Despite the simple level objectives, occasionally bad voice acting, and some issues with the camera, Samurai Western is one of the most enjoyable action RPGs to have come out in recent memory, though the action can be as repetitive after about ten hours of play as it is addictive in the first few hours, Samurai Western is a fun game that could have been better if the nagging glitches would have been fixed and more variety were thrown in. If you were disappointed in Musashi Samurai Legend and are in the market for a new action RPG, Samurai Western will at least stave away the cravings for a week or two.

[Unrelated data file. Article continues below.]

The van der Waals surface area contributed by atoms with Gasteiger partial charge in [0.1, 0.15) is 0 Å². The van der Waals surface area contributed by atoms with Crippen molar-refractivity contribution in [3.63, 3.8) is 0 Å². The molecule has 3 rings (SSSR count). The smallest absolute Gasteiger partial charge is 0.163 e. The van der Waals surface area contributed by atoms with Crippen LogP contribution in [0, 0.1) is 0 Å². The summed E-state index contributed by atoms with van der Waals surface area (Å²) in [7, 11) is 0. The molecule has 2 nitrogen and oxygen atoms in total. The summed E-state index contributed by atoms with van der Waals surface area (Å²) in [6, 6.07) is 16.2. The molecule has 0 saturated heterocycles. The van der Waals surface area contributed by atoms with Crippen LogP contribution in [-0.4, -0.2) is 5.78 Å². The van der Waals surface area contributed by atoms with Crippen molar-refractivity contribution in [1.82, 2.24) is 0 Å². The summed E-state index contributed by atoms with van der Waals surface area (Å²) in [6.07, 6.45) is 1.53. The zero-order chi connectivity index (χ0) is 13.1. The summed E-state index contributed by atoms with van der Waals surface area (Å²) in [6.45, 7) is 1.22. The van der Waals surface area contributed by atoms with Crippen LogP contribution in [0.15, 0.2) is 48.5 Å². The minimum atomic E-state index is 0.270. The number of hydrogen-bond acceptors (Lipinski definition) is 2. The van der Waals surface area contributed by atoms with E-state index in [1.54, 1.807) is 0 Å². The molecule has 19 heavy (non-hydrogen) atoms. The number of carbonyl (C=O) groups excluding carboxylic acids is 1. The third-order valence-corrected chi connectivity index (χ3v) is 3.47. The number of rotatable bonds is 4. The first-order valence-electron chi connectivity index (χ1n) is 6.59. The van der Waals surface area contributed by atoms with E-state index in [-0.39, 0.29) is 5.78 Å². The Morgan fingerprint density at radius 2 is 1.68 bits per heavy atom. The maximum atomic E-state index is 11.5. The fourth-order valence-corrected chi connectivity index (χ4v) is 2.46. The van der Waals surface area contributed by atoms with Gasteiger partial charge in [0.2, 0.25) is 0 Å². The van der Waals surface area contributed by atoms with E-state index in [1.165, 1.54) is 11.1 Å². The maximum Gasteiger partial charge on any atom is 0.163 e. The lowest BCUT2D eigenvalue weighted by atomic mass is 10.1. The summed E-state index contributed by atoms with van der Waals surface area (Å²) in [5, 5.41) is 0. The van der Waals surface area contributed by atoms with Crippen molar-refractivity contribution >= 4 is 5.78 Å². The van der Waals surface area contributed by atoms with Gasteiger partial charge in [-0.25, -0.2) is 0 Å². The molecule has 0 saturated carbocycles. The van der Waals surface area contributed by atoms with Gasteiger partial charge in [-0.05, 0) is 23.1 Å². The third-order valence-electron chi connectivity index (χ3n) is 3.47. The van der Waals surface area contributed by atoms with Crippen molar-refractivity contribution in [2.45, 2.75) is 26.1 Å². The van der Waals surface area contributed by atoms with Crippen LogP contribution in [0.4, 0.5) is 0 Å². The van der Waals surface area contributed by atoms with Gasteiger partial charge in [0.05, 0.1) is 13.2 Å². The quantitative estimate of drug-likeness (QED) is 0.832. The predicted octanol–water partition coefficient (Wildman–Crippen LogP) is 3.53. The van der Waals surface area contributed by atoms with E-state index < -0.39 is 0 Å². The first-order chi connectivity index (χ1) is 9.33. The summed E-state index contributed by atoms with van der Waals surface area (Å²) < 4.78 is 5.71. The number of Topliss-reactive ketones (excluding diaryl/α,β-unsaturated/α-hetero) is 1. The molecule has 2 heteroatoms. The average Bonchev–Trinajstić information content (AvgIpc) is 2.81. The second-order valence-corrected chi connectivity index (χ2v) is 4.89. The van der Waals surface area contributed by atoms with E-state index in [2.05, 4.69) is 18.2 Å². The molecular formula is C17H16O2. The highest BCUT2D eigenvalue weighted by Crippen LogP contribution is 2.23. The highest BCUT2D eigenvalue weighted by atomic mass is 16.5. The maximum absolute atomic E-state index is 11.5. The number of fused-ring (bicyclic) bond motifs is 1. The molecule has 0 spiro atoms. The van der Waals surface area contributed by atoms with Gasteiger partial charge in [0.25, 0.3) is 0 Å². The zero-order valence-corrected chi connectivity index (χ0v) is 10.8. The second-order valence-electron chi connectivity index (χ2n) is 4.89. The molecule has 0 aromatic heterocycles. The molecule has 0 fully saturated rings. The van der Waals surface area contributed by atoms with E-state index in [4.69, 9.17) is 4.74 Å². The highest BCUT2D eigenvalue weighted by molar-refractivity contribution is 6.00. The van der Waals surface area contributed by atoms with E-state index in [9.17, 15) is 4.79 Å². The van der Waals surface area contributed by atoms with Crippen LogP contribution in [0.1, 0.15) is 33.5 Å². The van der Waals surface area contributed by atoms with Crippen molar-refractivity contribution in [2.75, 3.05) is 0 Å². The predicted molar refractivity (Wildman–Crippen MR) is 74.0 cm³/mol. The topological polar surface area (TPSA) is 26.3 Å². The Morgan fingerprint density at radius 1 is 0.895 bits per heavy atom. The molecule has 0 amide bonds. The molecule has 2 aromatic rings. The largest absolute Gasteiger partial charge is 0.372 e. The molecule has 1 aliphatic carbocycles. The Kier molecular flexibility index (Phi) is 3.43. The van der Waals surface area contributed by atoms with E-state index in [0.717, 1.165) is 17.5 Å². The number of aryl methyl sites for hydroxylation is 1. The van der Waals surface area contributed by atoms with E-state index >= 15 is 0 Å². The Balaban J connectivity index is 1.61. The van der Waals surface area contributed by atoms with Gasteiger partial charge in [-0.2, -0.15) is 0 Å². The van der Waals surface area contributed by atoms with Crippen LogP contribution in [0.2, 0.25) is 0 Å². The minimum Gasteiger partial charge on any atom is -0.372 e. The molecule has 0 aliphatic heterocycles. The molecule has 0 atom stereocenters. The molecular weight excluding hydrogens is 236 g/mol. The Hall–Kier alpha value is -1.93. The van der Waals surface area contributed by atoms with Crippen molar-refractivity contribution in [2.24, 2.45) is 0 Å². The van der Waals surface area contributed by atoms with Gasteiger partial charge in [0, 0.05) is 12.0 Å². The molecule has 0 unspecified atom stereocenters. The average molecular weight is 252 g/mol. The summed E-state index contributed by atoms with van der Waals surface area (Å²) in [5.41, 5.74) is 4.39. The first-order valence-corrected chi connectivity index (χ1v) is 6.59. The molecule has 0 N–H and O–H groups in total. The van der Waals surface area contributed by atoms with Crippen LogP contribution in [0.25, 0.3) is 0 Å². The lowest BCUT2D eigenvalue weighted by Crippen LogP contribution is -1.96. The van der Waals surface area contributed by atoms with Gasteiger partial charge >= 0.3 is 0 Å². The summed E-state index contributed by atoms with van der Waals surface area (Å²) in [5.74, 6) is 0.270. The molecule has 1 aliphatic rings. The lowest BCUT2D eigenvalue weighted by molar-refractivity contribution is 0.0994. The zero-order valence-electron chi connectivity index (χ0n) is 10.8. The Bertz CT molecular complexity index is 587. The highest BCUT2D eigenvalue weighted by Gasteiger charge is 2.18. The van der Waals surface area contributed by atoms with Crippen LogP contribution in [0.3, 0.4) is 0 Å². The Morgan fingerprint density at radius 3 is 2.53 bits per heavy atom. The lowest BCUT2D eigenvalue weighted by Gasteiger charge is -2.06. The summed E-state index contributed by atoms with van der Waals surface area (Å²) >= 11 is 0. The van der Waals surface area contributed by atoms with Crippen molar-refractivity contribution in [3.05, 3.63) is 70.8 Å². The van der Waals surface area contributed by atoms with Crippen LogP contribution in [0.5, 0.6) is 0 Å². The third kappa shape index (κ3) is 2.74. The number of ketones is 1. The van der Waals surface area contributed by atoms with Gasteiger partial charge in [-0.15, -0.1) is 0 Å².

Samurai Western comes out at a bad time. It launches the same day as San Andreas for the Xbox, Medal of Honor: European Assault, and comes shortly after the release of what will probably be the Game of the Year, God of War. The East-meets-West feel of the game is what makes it a charming hack 'n' slash action game. Other than that, it's about as strictly hack 'n' slash as they come. Definitely give this one a rent, but a buy should be out of the question.
Taken as a whole, Samurai Western is a very basic brawler with some novel concepts. The game is enjoyable for what it is ? shallow. Given that, the game is worth a play-through for fans of either the genre or the source material. There is bit here that if refined (make the dodges a test of skill, please) and given some variety would make a truly enjoyable game. A good rent or bargain bin purchase.